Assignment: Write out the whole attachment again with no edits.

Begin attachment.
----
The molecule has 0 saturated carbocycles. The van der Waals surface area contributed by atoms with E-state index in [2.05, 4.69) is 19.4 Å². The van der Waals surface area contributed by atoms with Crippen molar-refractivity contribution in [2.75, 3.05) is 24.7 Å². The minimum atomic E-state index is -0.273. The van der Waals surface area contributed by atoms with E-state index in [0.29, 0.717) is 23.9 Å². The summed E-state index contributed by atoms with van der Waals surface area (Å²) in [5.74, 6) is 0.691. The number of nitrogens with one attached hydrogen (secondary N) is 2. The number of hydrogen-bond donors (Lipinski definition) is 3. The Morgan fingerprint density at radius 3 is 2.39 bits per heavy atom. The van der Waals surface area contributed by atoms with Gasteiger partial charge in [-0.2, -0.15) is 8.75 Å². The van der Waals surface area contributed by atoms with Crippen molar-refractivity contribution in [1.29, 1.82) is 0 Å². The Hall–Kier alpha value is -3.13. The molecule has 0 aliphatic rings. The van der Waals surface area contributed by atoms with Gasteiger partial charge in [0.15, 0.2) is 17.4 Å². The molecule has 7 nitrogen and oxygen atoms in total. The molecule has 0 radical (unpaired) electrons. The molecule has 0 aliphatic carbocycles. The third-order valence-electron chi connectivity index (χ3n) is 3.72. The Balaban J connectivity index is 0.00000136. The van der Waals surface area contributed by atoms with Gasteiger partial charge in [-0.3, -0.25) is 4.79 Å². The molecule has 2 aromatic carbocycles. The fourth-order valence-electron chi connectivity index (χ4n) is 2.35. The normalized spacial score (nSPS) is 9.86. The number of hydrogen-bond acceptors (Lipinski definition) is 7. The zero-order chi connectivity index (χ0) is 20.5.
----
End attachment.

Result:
The molecule has 0 saturated carbocycles. The van der Waals surface area contributed by atoms with E-state index in [2.05, 4.69) is 19.4 Å². The van der Waals surface area contributed by atoms with Crippen molar-refractivity contribution in [2.75, 3.05) is 24.7 Å². The minimum atomic E-state index is -0.273. The van der Waals surface area contributed by atoms with E-state index in [0.29, 0.717) is 23.9 Å². The summed E-state index contributed by atoms with van der Waals surface area (Å²) in [5.74, 6) is 0.691. The number of nitrogens with one attached hydrogen (secondary N) is 2. The number of hydrogen-bond donors (Lipinski definition) is 3. The Morgan fingerprint density at radius 3 is 2.39 bits per heavy atom. The van der Waals surface area contributed by atoms with Gasteiger partial charge in [-0.2, -0.15) is 8.75 Å². The van der Waals surface area contributed by atoms with Crippen molar-refractivity contribution in [1.29, 1.82) is 0 Å². The Hall–Kier alpha value is -3.13. The molecule has 0 aliphatic rings. The van der Waals surface area contributed by atoms with Gasteiger partial charge in [0.15, 0.2) is 17.4 Å². The molecule has 7 nitrogen and oxygen atoms in total. The molecule has 0 radical (unpaired) electrons. The molecule has 0 aliphatic carbocycles. The third-order valence-electron chi connectivity index (χ3n) is 3.72. The Balaban J connectivity index is 0.00000136. The van der Waals surface area contributed by atoms with Gasteiger partial charge in [-0.3, -0.25) is 4.79 Å². The molecule has 2 aromatic carbocycles. The fourth-order valence-electron chi connectivity index (χ4n) is 2.35. The normalized spacial score (nSPS) is 9.86. The number of hydrogen-bond acceptors (Lipinski definition) is 7. The zero-order chi connectivity index (χ0) is 20.5.